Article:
Recently we’ve been delving into the process of App Production. The other day we heard from Susan Hood, our Story Editor, about the editorial process and she told us how she works with authors, producers, art department and curriculum developers to cook up a great digital storybook. We enjoyed the post so much that we thought we’d go back to Susan to hear more about her role here at Ruckus and her thoughts about the future of digital storytelling, what makes a good app, what role education has in what we do and more. Here’s what Susan had to say:
Tell us about your role at Ruckus Media Group.
I’m the story editor and curriculum advisor at Ruckus. I work with our authors, producers, art department and curriculum developers.
As an author, how do you feel about the future of reading given the fact that digital storybooks are becoming so popular?
It’s an exciting time. Digital books complement bound books and the best ones can draw in a new audience. One of our authors was telling me that his son was a reluctant reader. Then one day, he realized that he could enlarge the font on an ebook. For him, suddenly, reading wasn’t so daunting! This is one small way digital books can help kids who are struggling. I strongly believe that digital books won’t completely replace traditional children’s books; it’s not an either/or proposition. But together, they can only make reading more popular.
What do you recommend to a parent who is reluctant to get their kids involved with storybook apps?
I’d say, just try them. You’ll like them! And so will your kids. Read the reviews and, just as you look for quality children’s books, look for quality storybook apps. Look for ones that use animation, activities and games to further the story, rather than ones that have games tacked on at the end. Continue to read traditional books with your child and your child will get the message: reading is important and enjoyable no matter what form it takes!
How important is the emphasis on education in digital storytelling?
I think the emphasis should be on creating great stories that take advantage of the medium. Good stories motivate a kid to learn to read. An educational curriculum built into the stories can only make them stronger, but it should be organic and invisible.
What makes a storybook a good one?
A good storybook is age-appropriate, uses interesting language, engages a child’s senses and emotions, invites participation, and is enjoyable for parent and child alike. For very young children, great stories use bright colors, simple, fun-to-say words and lots of repetition. As kids get older, good stories have stronger plots (with a clear beginning, middle and end), richer vocabulary, and more complex art. Grade school kids enjoy branching out, reading different genres, such as information books, folktales, mysteries and so on.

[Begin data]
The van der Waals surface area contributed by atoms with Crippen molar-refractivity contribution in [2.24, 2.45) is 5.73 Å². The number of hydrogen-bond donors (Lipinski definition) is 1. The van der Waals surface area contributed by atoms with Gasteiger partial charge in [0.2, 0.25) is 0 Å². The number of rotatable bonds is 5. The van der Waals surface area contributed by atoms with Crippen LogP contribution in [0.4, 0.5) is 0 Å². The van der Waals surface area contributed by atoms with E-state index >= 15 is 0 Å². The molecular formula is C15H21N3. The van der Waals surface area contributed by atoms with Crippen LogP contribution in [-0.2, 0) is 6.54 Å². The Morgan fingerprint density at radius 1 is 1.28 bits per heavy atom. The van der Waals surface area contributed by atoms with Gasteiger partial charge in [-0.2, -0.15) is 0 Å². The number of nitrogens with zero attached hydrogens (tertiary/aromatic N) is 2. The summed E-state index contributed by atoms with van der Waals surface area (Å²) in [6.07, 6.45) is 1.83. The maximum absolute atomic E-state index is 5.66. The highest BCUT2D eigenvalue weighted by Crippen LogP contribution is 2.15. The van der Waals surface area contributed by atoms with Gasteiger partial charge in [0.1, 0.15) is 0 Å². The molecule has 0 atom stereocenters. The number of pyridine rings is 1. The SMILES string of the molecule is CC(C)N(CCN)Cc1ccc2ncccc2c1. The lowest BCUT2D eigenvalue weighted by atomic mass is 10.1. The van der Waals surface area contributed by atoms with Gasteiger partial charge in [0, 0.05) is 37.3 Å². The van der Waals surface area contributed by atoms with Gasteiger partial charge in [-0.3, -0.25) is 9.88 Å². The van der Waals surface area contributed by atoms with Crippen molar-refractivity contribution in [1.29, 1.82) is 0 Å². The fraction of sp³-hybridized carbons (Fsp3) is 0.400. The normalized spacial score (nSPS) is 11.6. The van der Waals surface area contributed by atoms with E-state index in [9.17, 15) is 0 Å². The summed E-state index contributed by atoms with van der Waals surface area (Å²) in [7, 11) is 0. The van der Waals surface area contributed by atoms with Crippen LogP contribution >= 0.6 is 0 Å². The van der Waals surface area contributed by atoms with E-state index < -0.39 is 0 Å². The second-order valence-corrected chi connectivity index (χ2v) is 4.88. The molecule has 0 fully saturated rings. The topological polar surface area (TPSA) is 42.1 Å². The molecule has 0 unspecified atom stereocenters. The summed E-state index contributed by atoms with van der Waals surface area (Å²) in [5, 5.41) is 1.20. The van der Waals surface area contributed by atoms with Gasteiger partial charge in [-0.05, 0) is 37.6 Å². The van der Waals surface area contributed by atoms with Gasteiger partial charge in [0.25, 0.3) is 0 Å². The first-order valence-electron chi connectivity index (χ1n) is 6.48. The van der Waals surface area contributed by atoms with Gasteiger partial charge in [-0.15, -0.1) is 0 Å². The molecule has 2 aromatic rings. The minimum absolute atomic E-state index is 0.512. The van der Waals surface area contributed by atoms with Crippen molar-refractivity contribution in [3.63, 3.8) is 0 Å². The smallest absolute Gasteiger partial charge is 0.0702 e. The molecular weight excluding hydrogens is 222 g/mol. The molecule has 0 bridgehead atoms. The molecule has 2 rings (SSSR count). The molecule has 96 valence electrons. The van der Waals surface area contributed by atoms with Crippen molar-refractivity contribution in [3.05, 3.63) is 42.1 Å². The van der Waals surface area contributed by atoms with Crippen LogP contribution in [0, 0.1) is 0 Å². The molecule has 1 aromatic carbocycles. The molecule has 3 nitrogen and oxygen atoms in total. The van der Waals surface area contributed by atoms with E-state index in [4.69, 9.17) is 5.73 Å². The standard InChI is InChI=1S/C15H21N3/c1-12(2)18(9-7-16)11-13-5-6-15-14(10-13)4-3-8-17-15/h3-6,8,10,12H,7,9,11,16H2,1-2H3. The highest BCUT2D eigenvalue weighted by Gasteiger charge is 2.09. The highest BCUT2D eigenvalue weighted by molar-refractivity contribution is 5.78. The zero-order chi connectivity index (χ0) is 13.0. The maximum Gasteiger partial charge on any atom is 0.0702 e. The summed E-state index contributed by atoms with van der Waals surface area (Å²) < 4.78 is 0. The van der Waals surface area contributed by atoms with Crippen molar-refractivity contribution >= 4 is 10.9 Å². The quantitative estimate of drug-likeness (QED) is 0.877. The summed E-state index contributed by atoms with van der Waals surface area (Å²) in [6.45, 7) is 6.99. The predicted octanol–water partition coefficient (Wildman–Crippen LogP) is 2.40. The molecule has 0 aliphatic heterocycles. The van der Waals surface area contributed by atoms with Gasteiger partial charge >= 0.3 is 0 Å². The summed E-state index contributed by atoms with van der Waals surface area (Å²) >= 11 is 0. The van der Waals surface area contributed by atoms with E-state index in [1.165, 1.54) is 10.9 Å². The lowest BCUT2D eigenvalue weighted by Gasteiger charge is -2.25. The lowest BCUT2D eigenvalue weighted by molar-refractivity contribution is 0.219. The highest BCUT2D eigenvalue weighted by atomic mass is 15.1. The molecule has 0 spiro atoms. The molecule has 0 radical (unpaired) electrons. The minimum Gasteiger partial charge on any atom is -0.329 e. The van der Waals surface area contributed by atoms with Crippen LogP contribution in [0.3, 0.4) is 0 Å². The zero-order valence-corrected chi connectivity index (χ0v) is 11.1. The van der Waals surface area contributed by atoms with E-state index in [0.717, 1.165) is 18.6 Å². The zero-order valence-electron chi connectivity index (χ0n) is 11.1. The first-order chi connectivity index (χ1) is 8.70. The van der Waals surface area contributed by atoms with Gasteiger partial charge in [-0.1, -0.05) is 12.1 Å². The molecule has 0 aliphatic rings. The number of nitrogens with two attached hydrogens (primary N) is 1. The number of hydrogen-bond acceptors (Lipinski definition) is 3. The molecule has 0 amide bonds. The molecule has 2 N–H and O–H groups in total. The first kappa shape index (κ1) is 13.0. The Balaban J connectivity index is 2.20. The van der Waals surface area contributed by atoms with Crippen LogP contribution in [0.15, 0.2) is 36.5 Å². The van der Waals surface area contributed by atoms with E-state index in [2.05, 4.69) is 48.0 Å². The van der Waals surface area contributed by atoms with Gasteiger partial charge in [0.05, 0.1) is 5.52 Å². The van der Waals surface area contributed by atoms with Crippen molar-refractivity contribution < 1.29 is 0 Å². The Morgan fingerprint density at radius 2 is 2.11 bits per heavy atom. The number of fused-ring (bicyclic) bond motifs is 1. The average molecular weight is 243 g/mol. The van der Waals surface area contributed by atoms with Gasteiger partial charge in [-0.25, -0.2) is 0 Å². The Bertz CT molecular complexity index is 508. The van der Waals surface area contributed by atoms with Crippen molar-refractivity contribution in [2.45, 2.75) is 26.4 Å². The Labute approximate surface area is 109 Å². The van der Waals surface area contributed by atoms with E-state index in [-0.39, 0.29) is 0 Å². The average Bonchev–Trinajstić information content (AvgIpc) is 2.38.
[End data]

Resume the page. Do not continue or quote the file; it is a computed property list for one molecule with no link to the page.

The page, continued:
What makes an app a good one? Why do you think apps are so popular?
A lot of the requirements for a good story apply to apps as well. A good digital storybook should take all the ingredients that go into a good book and then add the icing on the cake—high-quality music, narration, animation, video and interactivity. I think apps are so popular because they are so portable and interactive. Kids who can’t read can listen to a story anywhere–in the car, in a tree house, wherever. And they put the child in the driver’s seat. Kids can move through the story at their own pace. If they don’t recognize a word, they can tap it and hear it repeated as often as they like.
What do you think is the future for digital storytelling?
The future looks bright as award-winning authors and illustrators enter the field and the games and activities become more and more innovative. The downside is that the field is becoming more crowded and there are a lot of subpar apps being released. The question is how will parents and kids find the really good digital storybooks? That’s the challenge ahead!
Susan Hood was mostly recently the Children’s Content Director of Nick Jr. Magazine, published by Nickelodeon, and has been an editor at Scholastic and Sesame Workshop. She is also a children’s book author, whose first picture books will be published this fall.